As promised, in my updates I will be interviewing a specialist in any area of business, and this quarter is on the subject of accountancy. I put my questions to Libby Berg from Iceberg Accountancy. Libby works with CEOs and business owners to help identify where to focus on achieving financial clarity.
She will ask you the tough questions and hold you accountable to get you and keep you on track.
That critical friend you need to help you achieve the business and lifestyle you are capable of. If you're ready to commit to turning your potential into a reality, call her 01582 82 55 85 for a 40-minute Business Improvement Session - "I'm investing my time in your future, so there is no charge!"
In the meantime, find her answers to the questions below.
Q - If I wanted to review the overall health of my company, which financial statement would I use, and why?
As business owners, it’s important to know the key measures that are important in our own businesses. Even looking at a bank balance can be unrepresentative depending on the day in the month. The profit and loss statement, aka. the income statement shows the financial performance of the business – the income earned and the costs spent to generate it – its profitability.
The balance sheet shows the value of the business – made up of the assets owned or are owed to the business against the liabilities owed to others. As a minimum, we want this to have a positive value, although in some businesses that can take time to achieve. The best determinates of a business’s health are to identify the key performance indicators specific to that business and monitor these on an ongoing basis.
For example, these might be, the cash balance, sales revenue/turnover, sales conversion; but all of these need a context to understand if they are good or bad.
Q - What is working capital?
Working capital is the way we fund our businesses and the business’s ability to generate the money to sustain itself.
Flashback to a maths lesson……
Working Capital = Current Assets – Current Liabilities
In short, we need money coming into the business to fund the money going out of the business. The money coming in can be cash, well, bank transfer and card payments these days; but worth considering how quickly people pay the business’s invoices. The average days between raising the invoices and receiving payment are the debtor days.
For money going out, the average days the business takes to pay its suppliers are the creditor days. If debtor days are more than creditor days, then there is a funding gap. This means that the business is paying money out quicker than it is getting it in and therefore the owners/shareholders must be funding the business personally or with long-term debt, in order to just pay the normal costs.
The management of working capital is fundamental for business survival and growth. Consideration of payment terms is one aspect of this, always ensure a business’s invoices include payment terms and a due date.
Q - Can you explain what making tax digital really means to the small business owner?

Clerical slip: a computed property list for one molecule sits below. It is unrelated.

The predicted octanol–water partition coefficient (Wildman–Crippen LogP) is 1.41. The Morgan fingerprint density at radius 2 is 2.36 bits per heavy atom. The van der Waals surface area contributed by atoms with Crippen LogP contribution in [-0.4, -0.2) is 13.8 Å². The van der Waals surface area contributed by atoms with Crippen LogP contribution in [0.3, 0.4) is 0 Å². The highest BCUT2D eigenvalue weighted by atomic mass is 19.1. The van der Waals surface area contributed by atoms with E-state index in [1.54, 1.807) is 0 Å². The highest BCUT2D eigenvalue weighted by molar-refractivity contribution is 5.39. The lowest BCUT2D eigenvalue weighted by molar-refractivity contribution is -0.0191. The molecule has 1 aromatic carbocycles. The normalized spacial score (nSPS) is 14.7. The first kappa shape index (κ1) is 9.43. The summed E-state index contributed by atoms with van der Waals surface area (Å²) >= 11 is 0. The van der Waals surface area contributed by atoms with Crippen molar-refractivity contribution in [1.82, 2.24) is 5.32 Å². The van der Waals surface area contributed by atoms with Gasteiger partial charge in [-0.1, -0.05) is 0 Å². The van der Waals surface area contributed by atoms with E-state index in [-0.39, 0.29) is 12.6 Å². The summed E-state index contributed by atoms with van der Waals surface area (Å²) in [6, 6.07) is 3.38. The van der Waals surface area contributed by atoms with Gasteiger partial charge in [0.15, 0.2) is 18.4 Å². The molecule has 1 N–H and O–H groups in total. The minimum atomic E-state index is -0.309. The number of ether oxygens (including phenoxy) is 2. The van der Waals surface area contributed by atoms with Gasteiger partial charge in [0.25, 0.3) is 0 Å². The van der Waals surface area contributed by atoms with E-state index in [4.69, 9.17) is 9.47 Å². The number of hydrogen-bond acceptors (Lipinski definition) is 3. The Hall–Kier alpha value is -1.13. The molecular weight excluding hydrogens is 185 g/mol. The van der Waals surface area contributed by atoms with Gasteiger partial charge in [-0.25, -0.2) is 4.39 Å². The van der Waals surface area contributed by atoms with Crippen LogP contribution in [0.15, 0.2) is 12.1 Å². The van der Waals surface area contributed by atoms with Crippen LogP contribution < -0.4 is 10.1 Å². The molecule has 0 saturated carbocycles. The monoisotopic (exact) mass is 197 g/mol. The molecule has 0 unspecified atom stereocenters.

Making Tax Digital (MTD) is coming and there are various stated reasons for it to be bought in.
• For small business owners, it means that they need to get organized and keep on top of their financial information.
• Embracing technology is essential, and to get the value from that technology, it is worth utilising not just for the minimal requirement levels but to utilize it fully to help understand the business better and work more efficiently as a result.
• If reviewing business financials is an annual process, it will need to become a quarterly, potentially monthly, process. Keeping things up to date is always much easier than gathering it all together once a year, but this is likely to become vital to enable MTD reporting.
Q - What is a bank reconciliation and why is it so important to do at the end of each month?
A bank reconciliation is simply reviewing through the transactions that appear on the bank statement and check them back against all the accounting entries in that period. If the business is using software then completing a bank reconciliation can be a very simple process. Another great reason to embrace technology!
By completing a monthly bank reconciliation the business ensures that:
• The financials are up to date;
• It is aware of how money is being spent;
• It is aware of who owes the business money;
• It is aware of who the business owes money to.
This means that on a regular basis there is consideration and review of all banking activity.
Q - Can you recommend a basic free accountancy package that would be an ideal start for a business owner who has previously used spreadsheets for accountancy recording?
Sorry I can’t! Mainly because I consider that it worth paying for accountancy software. If you want software that is keeping up to date and being supported then I would always point towards a paid-for software.
For me, I love Xero. There are often several ways to do things within the system so users can find the way that works for them and it has a great support function if you cannot work it out yourself. Its integration with lots of varied apps is brilliant too.